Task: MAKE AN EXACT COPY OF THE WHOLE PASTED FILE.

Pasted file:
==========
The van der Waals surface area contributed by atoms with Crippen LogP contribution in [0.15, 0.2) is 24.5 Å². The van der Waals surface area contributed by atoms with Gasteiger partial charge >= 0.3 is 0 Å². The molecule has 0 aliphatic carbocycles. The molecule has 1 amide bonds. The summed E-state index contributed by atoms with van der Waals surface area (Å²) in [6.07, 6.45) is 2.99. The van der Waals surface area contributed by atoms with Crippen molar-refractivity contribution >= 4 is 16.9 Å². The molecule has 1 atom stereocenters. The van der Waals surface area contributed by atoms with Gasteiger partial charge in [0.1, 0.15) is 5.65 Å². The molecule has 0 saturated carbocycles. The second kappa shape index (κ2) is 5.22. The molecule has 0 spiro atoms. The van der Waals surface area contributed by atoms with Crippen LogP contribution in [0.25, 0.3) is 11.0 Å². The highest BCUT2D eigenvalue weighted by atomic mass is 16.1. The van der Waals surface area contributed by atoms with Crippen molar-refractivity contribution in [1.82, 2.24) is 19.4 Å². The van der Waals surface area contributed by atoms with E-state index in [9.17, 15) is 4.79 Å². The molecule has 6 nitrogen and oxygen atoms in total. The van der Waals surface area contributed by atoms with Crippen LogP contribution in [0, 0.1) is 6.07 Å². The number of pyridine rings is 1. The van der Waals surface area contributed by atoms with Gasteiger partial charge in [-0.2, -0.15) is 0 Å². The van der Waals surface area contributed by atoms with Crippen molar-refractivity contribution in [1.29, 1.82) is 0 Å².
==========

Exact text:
The van der Waals surface area contributed by atoms with Crippen LogP contribution in [0.15, 0.2) is 24.5 Å². The van der Waals surface area contributed by atoms with Gasteiger partial charge >= 0.3 is 0 Å². The molecule has 0 aliphatic carbocycles. The molecule has 1 amide bonds. The summed E-state index contributed by atoms with van der Waals surface area (Å²) in [6.07, 6.45) is 2.99. The van der Waals surface area contributed by atoms with Crippen molar-refractivity contribution >= 4 is 16.9 Å². The molecule has 1 atom stereocenters. The van der Waals surface area contributed by atoms with Gasteiger partial charge in [0.1, 0.15) is 5.65 Å². The molecule has 0 saturated carbocycles. The second kappa shape index (κ2) is 5.22. The molecule has 0 spiro atoms. The van der Waals surface area contributed by atoms with Crippen LogP contribution in [0.25, 0.3) is 11.0 Å². The highest BCUT2D eigenvalue weighted by atomic mass is 16.1. The van der Waals surface area contributed by atoms with Crippen molar-refractivity contribution in [1.82, 2.24) is 19.4 Å². The van der Waals surface area contributed by atoms with E-state index in [9.17, 15) is 4.79 Å². The molecule has 6 nitrogen and oxygen atoms in total. The van der Waals surface area contributed by atoms with Crippen LogP contribution in [0, 0.1) is 6.07 Å². The number of pyridine rings is 1. The van der Waals surface area contributed by atoms with Gasteiger partial charge in [-0.2, -0.15) is 0 Å². The van der Waals surface area contributed by atoms with Crippen molar-refractivity contribution in [1.29, 1.82) is 0 Å².